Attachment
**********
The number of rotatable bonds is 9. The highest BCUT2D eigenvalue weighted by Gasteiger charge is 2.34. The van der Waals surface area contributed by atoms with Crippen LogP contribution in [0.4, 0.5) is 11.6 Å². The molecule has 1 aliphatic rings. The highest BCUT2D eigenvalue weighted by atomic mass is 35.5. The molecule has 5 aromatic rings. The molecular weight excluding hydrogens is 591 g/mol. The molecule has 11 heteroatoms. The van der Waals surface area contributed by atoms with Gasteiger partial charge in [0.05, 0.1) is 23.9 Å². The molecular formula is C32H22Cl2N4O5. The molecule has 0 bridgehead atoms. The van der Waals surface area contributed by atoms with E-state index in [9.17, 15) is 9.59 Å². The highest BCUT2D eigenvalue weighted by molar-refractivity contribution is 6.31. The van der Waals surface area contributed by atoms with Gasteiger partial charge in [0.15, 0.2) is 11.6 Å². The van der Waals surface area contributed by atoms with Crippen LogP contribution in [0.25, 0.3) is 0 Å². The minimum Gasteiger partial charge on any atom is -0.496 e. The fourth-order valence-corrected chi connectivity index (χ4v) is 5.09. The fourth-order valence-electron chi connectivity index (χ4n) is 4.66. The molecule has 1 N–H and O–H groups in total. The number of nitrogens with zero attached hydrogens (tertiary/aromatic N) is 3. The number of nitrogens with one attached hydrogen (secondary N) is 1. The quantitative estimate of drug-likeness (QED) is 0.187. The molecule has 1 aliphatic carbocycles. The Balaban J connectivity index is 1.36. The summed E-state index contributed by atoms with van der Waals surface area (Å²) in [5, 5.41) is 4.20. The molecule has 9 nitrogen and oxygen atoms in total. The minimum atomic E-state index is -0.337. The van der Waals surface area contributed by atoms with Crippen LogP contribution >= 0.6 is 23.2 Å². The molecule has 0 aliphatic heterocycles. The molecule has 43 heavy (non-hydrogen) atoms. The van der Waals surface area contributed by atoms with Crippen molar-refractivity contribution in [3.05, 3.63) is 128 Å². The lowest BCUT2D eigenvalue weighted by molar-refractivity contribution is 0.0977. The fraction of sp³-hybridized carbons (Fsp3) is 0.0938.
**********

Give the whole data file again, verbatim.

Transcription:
The number of rotatable bonds is 9. The highest BCUT2D eigenvalue weighted by Gasteiger charge is 2.34. The van der Waals surface area contributed by atoms with Crippen LogP contribution in [0.4, 0.5) is 11.6 Å². The molecule has 1 aliphatic rings. The highest BCUT2D eigenvalue weighted by atomic mass is 35.5. The molecule has 5 aromatic rings. The molecular weight excluding hydrogens is 591 g/mol. The molecule has 11 heteroatoms. The van der Waals surface area contributed by atoms with Gasteiger partial charge in [0.05, 0.1) is 23.9 Å². The molecular formula is C32H22Cl2N4O5. The molecule has 0 bridgehead atoms. The van der Waals surface area contributed by atoms with E-state index in [9.17, 15) is 9.59 Å². The highest BCUT2D eigenvalue weighted by molar-refractivity contribution is 6.31. The van der Waals surface area contributed by atoms with Gasteiger partial charge in [0.15, 0.2) is 11.6 Å². The van der Waals surface area contributed by atoms with Crippen LogP contribution in [0.25, 0.3) is 0 Å². The minimum Gasteiger partial charge on any atom is -0.496 e. The fourth-order valence-corrected chi connectivity index (χ4v) is 5.09. The fourth-order valence-electron chi connectivity index (χ4n) is 4.66. The molecule has 1 N–H and O–H groups in total. The number of nitrogens with zero attached hydrogens (tertiary/aromatic N) is 3. The number of nitrogens with one attached hydrogen (secondary N) is 1. The quantitative estimate of drug-likeness (QED) is 0.187. The molecule has 1 aliphatic carbocycles. The Balaban J connectivity index is 1.36. The summed E-state index contributed by atoms with van der Waals surface area (Å²) in [5, 5.41) is 4.20. The molecule has 9 nitrogen and oxygen atoms in total. The minimum atomic E-state index is -0.337. The van der Waals surface area contributed by atoms with Crippen LogP contribution >= 0.6 is 23.2 Å². The molecule has 0 aliphatic heterocycles. The molecule has 43 heavy (non-hydrogen) atoms. The van der Waals surface area contributed by atoms with Crippen molar-refractivity contribution in [3.05, 3.63) is 128 Å². The lowest BCUT2D eigenvalue weighted by molar-refractivity contribution is 0.0977. The fraction of sp³-hybridized carbons (Fsp3) is 0.0938.